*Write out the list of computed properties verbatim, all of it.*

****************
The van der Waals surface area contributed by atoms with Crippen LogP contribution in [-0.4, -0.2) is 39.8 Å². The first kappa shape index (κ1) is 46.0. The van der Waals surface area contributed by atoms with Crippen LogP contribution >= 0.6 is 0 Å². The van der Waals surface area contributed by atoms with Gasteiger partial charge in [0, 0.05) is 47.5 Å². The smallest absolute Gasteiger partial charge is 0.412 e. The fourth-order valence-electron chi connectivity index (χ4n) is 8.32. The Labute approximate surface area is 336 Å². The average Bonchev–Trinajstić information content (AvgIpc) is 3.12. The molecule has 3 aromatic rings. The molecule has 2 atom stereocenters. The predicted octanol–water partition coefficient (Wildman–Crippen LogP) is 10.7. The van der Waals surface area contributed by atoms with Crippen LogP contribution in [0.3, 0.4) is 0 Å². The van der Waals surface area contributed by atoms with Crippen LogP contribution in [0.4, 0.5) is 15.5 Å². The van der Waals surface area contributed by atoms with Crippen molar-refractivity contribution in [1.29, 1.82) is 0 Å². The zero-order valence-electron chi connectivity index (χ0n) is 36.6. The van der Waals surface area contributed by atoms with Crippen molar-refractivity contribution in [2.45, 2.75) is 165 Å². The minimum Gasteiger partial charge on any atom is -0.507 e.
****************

The van der Waals surface area contributed by atoms with Crippen LogP contribution in [-0.4, -0.2) is 39.8 Å². The first kappa shape index (κ1) is 46.0. The van der Waals surface area contributed by atoms with Crippen LogP contribution >= 0.6 is 0 Å². The van der Waals surface area contributed by atoms with Gasteiger partial charge in [0, 0.05) is 47.5 Å². The smallest absolute Gasteiger partial charge is 0.412 e. The fourth-order valence-electron chi connectivity index (χ4n) is 8.32. The Labute approximate surface area is 336 Å². The average Bonchev–Trinajstić information content (AvgIpc) is 3.12. The molecule has 3 aromatic rings. The molecule has 2 atom stereocenters. The predicted octanol–water partition coefficient (Wildman–Crippen LogP) is 10.7. The van der Waals surface area contributed by atoms with Crippen LogP contribution in [0.3, 0.4) is 0 Å². The van der Waals surface area contributed by atoms with Crippen LogP contribution in [0.4, 0.5) is 15.5 Å². The van der Waals surface area contributed by atoms with Crippen molar-refractivity contribution in [1.29, 1.82) is 0 Å². The zero-order valence-electron chi connectivity index (χ0n) is 36.6. The van der Waals surface area contributed by atoms with Crippen molar-refractivity contribution in [2.45, 2.75) is 165 Å². The minimum Gasteiger partial charge on any atom is -0.507 e.